Rob Ruddle presenting his final overall project at Arts & Bots 2011.
Letter of Thanks from Rob Ruddle
This is C3PO and he is looking for storm troopers. When he finds them he throws the thermal detonator at them.
Created by Rob Ruddle
Students will create a model of a biological system that demonstrates how that biological system works. More specifically, the model should demonstrate how the system reacts when performing a certain task. Student research will be necessary. The inspiration for this project came from the demonstration we saw yesterday in which sensors were attached to a man to create a graphical model how h is body reacts when hitting a golf ball. this activity could also be extended by having students label systems, subsystems, and components. While sensors would be very expensive for a school district, there are plenty of youtube videos that demonstrate things in slow motion. additionally, some might have access to high speed cameras and will be able to create their own slow motion videos. The difficulty I see with this project is that this will only work for systems you can see from the outside of the body.
Five Integration Ideas for the Robot Diaries Materials
By: Rob Ruddle
2. Debate of Current EventsThe students will work with a partner to perform a debate about a current event. Their robots will act out emotions to accompany their arguments in an attempt to convince the rest of the class to side with them. 3. Anchor-bot The students will create a robot that represents a news anchor. The news anchor will introduce a new scientific or technological breakthrough (within the past year). The news story should talk about the background behind the breakthrough, the current effect, and the potential future impacts.
5. AnglesStudents will create a robotic device that teaches about angles. The device should be able to show congruency, supplementary angles, and complimentary angles. The students can then use their devices to teach younger students about angles.
Here are some of the final products seventh grade students created in their Social Studies, Math, Science, and English classes at California Area Middle School. The students really enjoyed the project and we are planning to facilitate the activity again next year.
Developed by Rob Ruddle
You have been hired to create an exhibit for the ancient civilizations wing at the Robot Diaries Museum. This museum uses animated exhibits to tell stories about different cultures.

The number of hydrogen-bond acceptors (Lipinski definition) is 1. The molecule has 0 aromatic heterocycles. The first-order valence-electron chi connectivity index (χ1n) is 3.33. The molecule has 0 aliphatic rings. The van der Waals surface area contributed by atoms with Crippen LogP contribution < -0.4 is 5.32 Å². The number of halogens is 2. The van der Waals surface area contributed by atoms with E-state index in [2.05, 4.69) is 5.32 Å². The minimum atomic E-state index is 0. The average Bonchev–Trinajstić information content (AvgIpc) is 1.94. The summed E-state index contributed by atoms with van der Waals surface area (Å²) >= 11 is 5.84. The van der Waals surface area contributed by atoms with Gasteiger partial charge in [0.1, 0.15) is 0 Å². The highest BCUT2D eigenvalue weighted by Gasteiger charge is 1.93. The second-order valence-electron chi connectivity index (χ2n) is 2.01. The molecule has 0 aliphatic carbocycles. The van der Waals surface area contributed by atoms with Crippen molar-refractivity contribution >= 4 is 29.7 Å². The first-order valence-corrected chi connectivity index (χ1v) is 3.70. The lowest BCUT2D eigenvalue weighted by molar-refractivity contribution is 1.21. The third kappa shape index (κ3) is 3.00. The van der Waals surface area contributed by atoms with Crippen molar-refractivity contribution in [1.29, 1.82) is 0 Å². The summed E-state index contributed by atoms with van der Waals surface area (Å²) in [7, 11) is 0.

Examples of students' work see these videos.
The Museum Bots curriculum was created with the purpose of integrating science, technology, mathematics, social studies, language arts, and art by using robotics as a knowledge vehicle.
Students create robotic characters from ancient civilizations and narrate their lives.
Students integrate sensors to have their robots interact.
Students create a setting for their robots and have the robots react to the setting.
First Iteration Ancient Celebrities
Picking between Egypt, Greece or Rome - students researched their ancient civilization of choice to find a historic figure they would like to portray. Students built a robot to represent that personality, and programmed it to move and express emotions as they narrate its story.
Students used this storyboard format to plan and program their robot and its narrative:
Second Iteration Status and Symbols
Following a tour of the Ancient Egypt Hall of the Carnegie Museum of Natural History, led by Christine Mills, the lesson plan was revised to include people from all walks of life and integrate ancient symbols into the robot design.
Each student was assigned an ancient civilization and a social class.
After conducting some research using reference books and online resources - students built a robot to represent the class and culture they were assigned. They then programmed it to move and express emotions as they narrate a story from its daily life.
This People and Culture handout helped frame students research and work.
The exhibit has opened and many museum patrons have been asking questions about how the people would have interacted with each other in ancient civilizations. The museum owners have decided to have you and another employee work together to have your robots interact with each other. Of course, the conversation will be translated to English.
Students modified robots that were built in the previous activities. They wrote a conversation and added sensors and triggers to the design in order for the robots to interact with each other. In this iteration students had a choice of creating a conversation between two characters from the same civilization, or between representative of two different ancient cultures.
We met with artist Keith Hershberger to learn how to do stop motion animation, and explore ways it can be used within Robot Diaries curriculum. Stop motion animation can help fill narrative gaps in the mechanic movement of the robots, while engaging students in fun media techniques.
This clip incorporated stop motion animation into an existing video recorded during the Dialogues activity: